Caring for a loved one with a neurological disorder, such as a stroke or traumatic brain injury, can be difficult. Watching your loved one struggle with pseudobulbar affect (PBA), particularly undiagnosed or untreated, compounds this difficulty. It is important to remember the PBA is not a psychiatric disorder. It is a secondary
neurological condition resulting from a brain injury. You must be a champion when your loved one loses hope, isolates himself or herself, or appears depressed.
Here are some tips for being a caregiver to a loved one with PBA:
Individuals with neurological diseases, including traumatic brain injury and stroke, often have trouble obtaining an accurate diagnosis and appropriate treatment for the secondary conditions they experience because of their brain injuries. Pseudobulbar affect, or PBA, is an example of this type of secondary condition.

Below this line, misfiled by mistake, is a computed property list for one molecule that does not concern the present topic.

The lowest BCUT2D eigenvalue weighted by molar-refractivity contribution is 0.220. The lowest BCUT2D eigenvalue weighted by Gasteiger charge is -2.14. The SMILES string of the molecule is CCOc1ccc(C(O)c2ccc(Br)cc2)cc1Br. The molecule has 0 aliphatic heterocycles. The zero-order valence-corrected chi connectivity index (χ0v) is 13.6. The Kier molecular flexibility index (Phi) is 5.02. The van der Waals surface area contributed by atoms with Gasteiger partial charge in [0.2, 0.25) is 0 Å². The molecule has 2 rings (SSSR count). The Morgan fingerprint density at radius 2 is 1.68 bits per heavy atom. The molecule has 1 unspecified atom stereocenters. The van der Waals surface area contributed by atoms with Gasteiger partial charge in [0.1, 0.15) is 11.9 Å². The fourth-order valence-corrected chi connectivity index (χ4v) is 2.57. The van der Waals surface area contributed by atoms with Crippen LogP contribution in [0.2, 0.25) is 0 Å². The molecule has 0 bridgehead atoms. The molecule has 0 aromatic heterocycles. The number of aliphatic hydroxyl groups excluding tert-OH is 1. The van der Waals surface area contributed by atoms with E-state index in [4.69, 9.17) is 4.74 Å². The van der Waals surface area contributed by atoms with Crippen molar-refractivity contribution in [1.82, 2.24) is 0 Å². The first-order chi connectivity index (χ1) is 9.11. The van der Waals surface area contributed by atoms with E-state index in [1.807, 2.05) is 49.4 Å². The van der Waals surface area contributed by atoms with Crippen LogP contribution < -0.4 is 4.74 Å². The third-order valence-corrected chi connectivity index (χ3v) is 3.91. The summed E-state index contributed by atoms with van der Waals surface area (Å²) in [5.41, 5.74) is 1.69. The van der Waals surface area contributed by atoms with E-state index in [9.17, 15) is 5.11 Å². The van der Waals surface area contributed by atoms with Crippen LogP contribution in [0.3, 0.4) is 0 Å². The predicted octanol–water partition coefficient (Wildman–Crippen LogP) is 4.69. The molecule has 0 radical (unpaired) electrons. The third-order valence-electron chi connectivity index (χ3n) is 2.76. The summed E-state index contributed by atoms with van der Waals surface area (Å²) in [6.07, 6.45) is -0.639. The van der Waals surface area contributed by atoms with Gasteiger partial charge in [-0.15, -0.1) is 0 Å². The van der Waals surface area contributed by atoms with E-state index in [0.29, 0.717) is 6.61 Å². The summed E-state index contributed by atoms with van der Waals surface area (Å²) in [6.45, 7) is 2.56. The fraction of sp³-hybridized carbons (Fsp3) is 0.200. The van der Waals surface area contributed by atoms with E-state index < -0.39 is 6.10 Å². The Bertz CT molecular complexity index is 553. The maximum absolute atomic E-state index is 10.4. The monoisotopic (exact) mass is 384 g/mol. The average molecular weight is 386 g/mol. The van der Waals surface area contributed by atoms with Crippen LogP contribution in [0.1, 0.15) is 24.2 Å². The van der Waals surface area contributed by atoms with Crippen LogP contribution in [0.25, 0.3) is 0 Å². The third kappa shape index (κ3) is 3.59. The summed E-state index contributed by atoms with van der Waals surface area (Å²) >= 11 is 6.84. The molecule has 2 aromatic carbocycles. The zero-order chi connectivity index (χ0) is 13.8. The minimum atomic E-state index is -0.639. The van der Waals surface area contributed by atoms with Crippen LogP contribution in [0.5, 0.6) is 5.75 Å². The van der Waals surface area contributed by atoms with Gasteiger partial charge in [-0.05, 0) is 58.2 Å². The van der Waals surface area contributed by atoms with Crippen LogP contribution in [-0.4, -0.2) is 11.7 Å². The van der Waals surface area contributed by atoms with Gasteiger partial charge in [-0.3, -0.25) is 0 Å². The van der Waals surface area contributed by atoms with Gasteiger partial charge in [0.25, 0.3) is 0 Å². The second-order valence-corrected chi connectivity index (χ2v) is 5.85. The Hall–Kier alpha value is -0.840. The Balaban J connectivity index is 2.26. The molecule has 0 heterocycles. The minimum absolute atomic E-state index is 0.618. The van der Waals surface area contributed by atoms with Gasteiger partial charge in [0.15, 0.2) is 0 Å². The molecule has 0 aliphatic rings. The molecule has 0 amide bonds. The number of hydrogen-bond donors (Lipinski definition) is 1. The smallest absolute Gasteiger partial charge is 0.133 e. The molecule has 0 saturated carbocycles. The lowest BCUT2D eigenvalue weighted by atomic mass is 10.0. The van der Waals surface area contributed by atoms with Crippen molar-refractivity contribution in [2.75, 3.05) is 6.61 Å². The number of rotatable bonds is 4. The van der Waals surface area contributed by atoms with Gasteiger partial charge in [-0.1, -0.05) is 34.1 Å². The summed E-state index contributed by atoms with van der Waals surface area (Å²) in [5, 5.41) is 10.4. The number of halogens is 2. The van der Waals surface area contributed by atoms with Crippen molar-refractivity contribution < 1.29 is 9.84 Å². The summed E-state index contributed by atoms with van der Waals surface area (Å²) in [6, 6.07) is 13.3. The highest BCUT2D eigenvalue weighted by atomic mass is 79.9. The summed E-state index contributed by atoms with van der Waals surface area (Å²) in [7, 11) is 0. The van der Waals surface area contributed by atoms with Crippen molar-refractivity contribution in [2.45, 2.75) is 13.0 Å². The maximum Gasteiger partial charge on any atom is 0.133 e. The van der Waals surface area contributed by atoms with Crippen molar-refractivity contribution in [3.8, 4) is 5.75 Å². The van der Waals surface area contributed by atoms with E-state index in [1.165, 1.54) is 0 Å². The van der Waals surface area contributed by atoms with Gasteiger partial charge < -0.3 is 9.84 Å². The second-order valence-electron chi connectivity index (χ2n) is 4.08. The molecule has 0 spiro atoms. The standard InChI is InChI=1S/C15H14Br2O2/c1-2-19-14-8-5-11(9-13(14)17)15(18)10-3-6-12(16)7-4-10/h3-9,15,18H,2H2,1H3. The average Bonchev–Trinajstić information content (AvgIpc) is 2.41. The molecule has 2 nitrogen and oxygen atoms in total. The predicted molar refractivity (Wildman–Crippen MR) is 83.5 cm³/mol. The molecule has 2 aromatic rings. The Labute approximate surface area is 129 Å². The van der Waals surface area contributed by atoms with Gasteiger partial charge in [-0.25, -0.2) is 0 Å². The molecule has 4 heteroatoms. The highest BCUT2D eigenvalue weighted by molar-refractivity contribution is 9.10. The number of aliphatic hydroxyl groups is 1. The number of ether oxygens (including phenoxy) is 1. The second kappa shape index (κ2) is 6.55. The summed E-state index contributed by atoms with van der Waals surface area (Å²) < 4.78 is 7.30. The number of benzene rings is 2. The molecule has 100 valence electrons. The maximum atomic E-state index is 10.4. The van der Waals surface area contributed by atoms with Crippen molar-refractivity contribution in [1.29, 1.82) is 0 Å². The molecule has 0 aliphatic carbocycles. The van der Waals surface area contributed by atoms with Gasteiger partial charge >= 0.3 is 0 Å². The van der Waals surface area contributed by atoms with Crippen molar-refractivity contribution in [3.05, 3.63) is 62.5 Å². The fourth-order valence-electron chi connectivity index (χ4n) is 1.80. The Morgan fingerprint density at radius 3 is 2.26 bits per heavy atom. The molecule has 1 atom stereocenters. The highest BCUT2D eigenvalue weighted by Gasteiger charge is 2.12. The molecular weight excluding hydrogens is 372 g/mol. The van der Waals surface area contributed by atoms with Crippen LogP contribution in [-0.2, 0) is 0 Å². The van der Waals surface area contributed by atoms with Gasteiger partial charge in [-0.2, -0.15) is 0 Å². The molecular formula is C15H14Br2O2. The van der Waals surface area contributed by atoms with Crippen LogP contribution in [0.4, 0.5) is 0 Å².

The Brain Injury Association of America (BIAA) produced a PBA Self-Advocacy Toolkit to provide self-advocacy information and resource materials.
The PBA Self-Advocacy Toolkit includes:
- An overview of PBA, including signs and symptoms
- PBA Episode Journal
- Center for Neurologic Study-Lability Scale
- Fact sheets on how to talk with health care providers, insurance companies, and navigating prescription drug coverage
- Sample complaint letter to send to your state’s insurance commissioner, if you feel you are being treated unfairly
- Tips on how to live with and care for someone with PBA.
The toolkit is available for free at biausa.org/PBA and at the link below.